Victoria Snelgrove is dead. The least we can do is stop referring to the gun that killed her as a nonlethal weapon.
Mayor Thomas M. Menino and Police Commissioner Kathleen M. O'Toole have been pointing fingers in all the wrong directions since Boston police sprayed a crowd outside Fenway Park with pepper-packed pellets, killing the 21-year-old Emerson College student. The mayor blames the bars for serving too much alcohol, the TV cameras for giving rowdy fans too much air-time, the universities for enrolling too many "knuckleheads." The commissioner blames the "punks" who provoked the police.
All of those factors certainly contributed to the general chaos in Kenmore Square early Thursday morning. None is responsible for the death of the aspiring journalist from Bridgewater. The crowd did not kill Victoria Snelgrove; the botched crowd control did.
No one underestimates the challenge or the danger when police officers confront streets jammed with thousands of booze-fueled revelers, some of them bent on mayhem. One sergeant suffered a broken nose the other night when he was hit in the face with a bottle. But these events are neither unprecedented nor unanticipated. That's why police departments train and equip special units to deal with riot situations.
A lot went wrong the other night, but some questions are more pressing than others. Why drunken sports fans are driven to destructive behavior after a championship win is a question best left to some blue ribbon commission. What went fatally wrong on Lansdowne Street is a more urgent question best addressed by an investigation independent of the Boston Police Department.
Suffolk District Attorney Dan Conley should ask for an immediate judicial inquest into the circumstances surrounding Snelgrove's shooting. An internal police investigation is not an adequate response to the fatal shooting of a young woman who O'Toole concedes was an innocent bystander to the riotous celebrations. An inquest by an impartial party could determine not only whether police discharged their weapons recklessly, but also whether officers armed with those pepper launchers were adequately trained in their use.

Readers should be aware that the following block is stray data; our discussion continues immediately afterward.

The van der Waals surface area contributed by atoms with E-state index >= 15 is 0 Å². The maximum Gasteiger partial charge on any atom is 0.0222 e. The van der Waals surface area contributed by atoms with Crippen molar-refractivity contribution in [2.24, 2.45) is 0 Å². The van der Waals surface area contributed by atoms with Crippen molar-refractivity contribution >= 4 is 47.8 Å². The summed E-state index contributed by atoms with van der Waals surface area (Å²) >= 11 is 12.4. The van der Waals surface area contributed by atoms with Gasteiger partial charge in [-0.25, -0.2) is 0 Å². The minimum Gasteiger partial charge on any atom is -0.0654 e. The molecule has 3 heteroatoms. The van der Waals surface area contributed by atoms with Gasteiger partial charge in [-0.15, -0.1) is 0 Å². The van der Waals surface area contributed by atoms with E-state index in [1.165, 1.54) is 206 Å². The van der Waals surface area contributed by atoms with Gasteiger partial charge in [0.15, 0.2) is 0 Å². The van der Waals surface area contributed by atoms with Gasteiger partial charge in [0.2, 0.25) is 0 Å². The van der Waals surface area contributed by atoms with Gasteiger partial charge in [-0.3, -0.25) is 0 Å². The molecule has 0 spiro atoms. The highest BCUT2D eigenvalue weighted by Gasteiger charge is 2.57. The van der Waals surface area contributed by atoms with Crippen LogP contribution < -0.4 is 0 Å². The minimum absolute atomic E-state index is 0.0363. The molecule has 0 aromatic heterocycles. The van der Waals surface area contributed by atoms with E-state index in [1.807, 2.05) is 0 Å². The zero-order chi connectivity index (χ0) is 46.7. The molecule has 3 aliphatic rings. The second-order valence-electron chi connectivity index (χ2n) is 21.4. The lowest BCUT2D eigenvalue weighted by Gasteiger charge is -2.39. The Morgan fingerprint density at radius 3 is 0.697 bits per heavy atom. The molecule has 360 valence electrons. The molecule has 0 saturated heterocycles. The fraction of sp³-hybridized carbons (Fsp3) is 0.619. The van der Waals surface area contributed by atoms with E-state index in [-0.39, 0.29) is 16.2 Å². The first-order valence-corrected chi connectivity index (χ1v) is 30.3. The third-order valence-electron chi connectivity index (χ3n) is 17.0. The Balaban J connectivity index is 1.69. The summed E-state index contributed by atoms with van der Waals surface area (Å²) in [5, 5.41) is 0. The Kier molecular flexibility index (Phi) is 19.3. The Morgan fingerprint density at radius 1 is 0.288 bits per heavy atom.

Boston Police Department bought the weapons in anticipation of riots that never materialized at the Democratic National Convention last July. They had never been used outside training sessions until the Red Sox defeated the Yankees in Game Seven of the American League pennant series. The weapons come with manufacturer's warnings against aiming for the face to avoid a projectile penetrating an eye, as it did in Snelgrove's case. If the accounts of witnesses are correct, and police "sprayed" the crowd without warning rather than targeting specific suspects, it is amazing others were not killed or seriously injured.
The Police Department has been on the defensive for good reason since February when riots erupted after the Super Bowl win by the New England Patriots. James Grabowski, 21, of West Newbury was killed when an allegedly drunk driver plowed into a crowd of revelers that had taken over the streets around Northeastern University. Police had not dispatched enough officers or planned a coordinated response to bands of drunken students, who overturned cars and set fires.
This time, police were out in force, but they were no better prepared. The 700 or so officers on duty after the Red Sox win found themselves surrounded in narrow streets by tens of thousands of students who had poured out of area apartments and dormitories.
Crowd control requires more than officers in riot-gear. Leadership requires more than righteous denunciations of "punks" and "knuckleheads." The failure of police to quell another near riot and the unwillingness of the mayor and police commissioner to acknowledge their flawed planning underscores the need for an impartial inquest into Snelgrove's violent death. It's the least we can do.
Eileen McNamara is a Globe columnist. She can be reached at email@example.com.